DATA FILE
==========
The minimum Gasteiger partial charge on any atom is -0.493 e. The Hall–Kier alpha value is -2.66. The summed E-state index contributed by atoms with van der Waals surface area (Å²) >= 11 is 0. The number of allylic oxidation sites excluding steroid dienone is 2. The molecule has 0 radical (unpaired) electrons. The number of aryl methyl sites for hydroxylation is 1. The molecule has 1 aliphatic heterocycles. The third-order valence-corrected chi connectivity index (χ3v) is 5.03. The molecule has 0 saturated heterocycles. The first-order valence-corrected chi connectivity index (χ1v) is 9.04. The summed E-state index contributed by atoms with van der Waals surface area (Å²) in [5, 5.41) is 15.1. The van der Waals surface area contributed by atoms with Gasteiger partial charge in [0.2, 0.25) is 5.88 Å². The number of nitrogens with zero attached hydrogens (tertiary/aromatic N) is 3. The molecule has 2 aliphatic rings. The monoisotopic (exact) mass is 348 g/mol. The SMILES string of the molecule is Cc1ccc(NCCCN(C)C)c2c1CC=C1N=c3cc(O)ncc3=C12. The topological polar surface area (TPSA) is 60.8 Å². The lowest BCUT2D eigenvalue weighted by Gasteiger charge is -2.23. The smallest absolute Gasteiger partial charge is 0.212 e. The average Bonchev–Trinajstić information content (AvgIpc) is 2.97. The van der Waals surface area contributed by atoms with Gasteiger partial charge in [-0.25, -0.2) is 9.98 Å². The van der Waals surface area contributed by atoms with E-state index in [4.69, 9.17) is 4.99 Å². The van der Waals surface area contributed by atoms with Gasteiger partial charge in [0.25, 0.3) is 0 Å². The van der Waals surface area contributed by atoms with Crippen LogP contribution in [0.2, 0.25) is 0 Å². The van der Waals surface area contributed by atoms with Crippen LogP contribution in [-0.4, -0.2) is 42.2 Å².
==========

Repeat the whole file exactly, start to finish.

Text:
The minimum Gasteiger partial charge on any atom is -0.493 e. The Hall–Kier alpha value is -2.66. The summed E-state index contributed by atoms with van der Waals surface area (Å²) >= 11 is 0. The number of allylic oxidation sites excluding steroid dienone is 2. The molecule has 0 radical (unpaired) electrons. The number of aryl methyl sites for hydroxylation is 1. The molecule has 1 aliphatic heterocycles. The third-order valence-corrected chi connectivity index (χ3v) is 5.03. The molecule has 0 saturated heterocycles. The first-order valence-corrected chi connectivity index (χ1v) is 9.04. The summed E-state index contributed by atoms with van der Waals surface area (Å²) in [5, 5.41) is 15.1. The van der Waals surface area contributed by atoms with Gasteiger partial charge in [0.2, 0.25) is 5.88 Å². The number of nitrogens with zero attached hydrogens (tertiary/aromatic N) is 3. The molecule has 2 aliphatic rings. The monoisotopic (exact) mass is 348 g/mol. The SMILES string of the molecule is Cc1ccc(NCCCN(C)C)c2c1CC=C1N=c3cc(O)ncc3=C12. The topological polar surface area (TPSA) is 60.8 Å². The lowest BCUT2D eigenvalue weighted by Gasteiger charge is -2.23. The smallest absolute Gasteiger partial charge is 0.212 e. The average Bonchev–Trinajstić information content (AvgIpc) is 2.97. The van der Waals surface area contributed by atoms with Gasteiger partial charge in [-0.25, -0.2) is 9.98 Å². The van der Waals surface area contributed by atoms with E-state index in [4.69, 9.17) is 4.99 Å². The van der Waals surface area contributed by atoms with Gasteiger partial charge in [0.25, 0.3) is 0 Å². The van der Waals surface area contributed by atoms with Crippen LogP contribution in [0.2, 0.25) is 0 Å². The van der Waals surface area contributed by atoms with Crippen LogP contribution in [-0.4, -0.2) is 42.2 Å².